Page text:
17 November 2011

Happy Feet Two - Can it get any Better (or Worse)?

I saw an advertisement on the side of a bus for Happy Feet Two. My first thought was 'oh no'! I saw the first movie with my brother and wrote a review which I am republishing below. All I hope is that the sequel won't be as bad as the first - but with that in mind - we know that sequels in general are never as good as the original... which leaves us an even worse movie.
Avi and I went to see the movie Happy Feet. I will, unfortunately, claim responsibility in choosing the film. I will also admit that I don’t read reviews, so I was not warned that it was an environmental piece of propoganda. I was hoping for a nice, cute movie with dancing penguins. But no. That would be too much to ask for.

It was a horrible movie, it just dragged on and on. I kept hoping that it would end. It begins with the mating season between emperor penguins. It seems that they sing to get a mate...let’s pause here and mention that this is not a kids movie.

So the penguins are singing to each other and we meet our Ma and Pa penguins...Pa penguin, Memphis, singing Heartbreak Hotel and sounding like Elvis or some backwoods Kentuckain. Ma penguin, Norma Jean, is a smooth singing penguin who could have anyone on the block but falls in love with Memphis. They have an egg together and while Norma Jean is off on her trek to the sea he is left with the egg singing/praying to the god that gives them a good fish harvest.

During the course of this praying to the fish god, Memphis lets go of the egg and it rolls in the snow -- the equivilent of dropping a baby on its head. When the egg hatches and we meet the new chick, Mumble (huh?), who is incapable of singing like all the other emperor penguins, but instead can’t control his happy, dancing feet. However, this is a problem in their rigidly, static, stuffy religion run by a penguin that looks awfully like a Puritan of the 1600s, where there is only one way to do things.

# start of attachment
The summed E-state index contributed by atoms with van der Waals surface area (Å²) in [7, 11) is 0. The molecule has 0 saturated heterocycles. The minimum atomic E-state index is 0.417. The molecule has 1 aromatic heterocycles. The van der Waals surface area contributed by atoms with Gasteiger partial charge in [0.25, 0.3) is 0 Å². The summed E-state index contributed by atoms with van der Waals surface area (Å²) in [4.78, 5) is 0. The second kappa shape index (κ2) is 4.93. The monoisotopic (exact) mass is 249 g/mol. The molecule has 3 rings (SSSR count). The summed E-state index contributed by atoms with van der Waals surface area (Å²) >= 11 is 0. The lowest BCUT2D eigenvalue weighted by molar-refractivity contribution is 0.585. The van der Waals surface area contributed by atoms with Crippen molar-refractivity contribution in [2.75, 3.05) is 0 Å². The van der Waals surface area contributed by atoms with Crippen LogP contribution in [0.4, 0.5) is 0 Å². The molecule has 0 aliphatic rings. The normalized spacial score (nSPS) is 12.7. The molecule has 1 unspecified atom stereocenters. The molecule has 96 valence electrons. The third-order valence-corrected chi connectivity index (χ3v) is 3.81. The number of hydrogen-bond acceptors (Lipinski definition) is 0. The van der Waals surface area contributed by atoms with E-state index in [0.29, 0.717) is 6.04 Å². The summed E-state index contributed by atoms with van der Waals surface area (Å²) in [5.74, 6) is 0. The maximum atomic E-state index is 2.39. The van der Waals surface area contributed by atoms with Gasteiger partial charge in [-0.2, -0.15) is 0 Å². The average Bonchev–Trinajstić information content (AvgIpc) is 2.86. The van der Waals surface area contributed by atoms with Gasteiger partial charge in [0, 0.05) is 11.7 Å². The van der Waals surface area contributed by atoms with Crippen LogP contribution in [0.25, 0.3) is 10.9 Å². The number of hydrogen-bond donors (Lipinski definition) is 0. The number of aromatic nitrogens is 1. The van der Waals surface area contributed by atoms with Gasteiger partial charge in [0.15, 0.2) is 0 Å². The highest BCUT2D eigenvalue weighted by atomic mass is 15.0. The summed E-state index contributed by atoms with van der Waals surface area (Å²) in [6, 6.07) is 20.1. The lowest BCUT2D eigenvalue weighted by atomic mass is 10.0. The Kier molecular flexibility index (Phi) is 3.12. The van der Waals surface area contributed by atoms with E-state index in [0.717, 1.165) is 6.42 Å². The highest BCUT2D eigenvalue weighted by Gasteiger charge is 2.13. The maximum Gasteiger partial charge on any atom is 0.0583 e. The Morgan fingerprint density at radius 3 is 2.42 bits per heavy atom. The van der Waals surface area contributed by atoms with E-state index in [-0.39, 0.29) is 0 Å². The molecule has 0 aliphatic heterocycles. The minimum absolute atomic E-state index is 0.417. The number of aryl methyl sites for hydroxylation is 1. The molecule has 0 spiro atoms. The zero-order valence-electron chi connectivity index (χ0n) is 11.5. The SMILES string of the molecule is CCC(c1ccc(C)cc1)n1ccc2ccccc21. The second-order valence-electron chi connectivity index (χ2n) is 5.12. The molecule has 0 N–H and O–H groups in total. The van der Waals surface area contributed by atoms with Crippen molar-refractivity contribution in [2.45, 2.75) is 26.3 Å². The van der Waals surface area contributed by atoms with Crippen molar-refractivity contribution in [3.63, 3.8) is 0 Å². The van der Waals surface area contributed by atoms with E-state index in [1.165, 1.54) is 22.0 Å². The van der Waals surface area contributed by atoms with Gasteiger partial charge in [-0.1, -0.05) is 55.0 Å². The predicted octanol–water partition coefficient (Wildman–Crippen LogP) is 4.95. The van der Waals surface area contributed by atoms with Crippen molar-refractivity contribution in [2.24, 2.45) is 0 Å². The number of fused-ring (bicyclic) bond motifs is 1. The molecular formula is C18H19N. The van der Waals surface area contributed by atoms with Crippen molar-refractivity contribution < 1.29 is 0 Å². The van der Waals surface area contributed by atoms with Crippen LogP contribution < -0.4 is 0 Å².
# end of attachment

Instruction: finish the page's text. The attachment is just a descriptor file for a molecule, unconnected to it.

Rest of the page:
Mumble and his dancing feet get blamed for the lack of fish and is banished from emperorland. Mumble promises to return when he figures out why the fish are disappearing...and so begins his incredibly non-interesting journey.

On his way he is chased by a lion-seal, befriended by shorter stereotypical Latino penguins, who of course accept Mumble for his dancing feet. He is brought by the short penguins to the great, “all-knowing” Sunday morning preacher penguin with the fancy feathers Lovelace. Lovelace had a set of plastic rings (from pop cans) around his neck. We all know what that means. People are bad.

To go on and on would be a disservice to all of you reading and would be quite painful. I’ll summarize. Mumble ends up chasing a fishing boat and realizes that “aliens”/people are the ones responsible for the loss of fish. He ends up chasing the boat across the globe and ends exhausted on a beach somewhere, where he’s taken to a zoo. It’s somewhat humorous (not) when Mumble realizes that he finally has an opportunity to bring his plight to the aliens, but is ignored. He begins to lose his mind...when all of a sudden a little girl taps a beat on the glass. Mumble regains his mind, and of course starts dancing.

This dancing catches everyones attention. Of course, a dancing penguin would be quite a sight to see. Mumble is let loose to go back to his own kind with a homing device attached to his back. There he confronts the Puritan penguin who then tells him again that his backsliding is the cause of the penguin population starving. Then lo and behold a helicopter lands to watch the penguins. The penguins realize that this is the moment to start dancing for the people. Even the Puritan penguin dances. Obviously, the old ways of religion are no good. Obviously, all of it should be tossed out the window.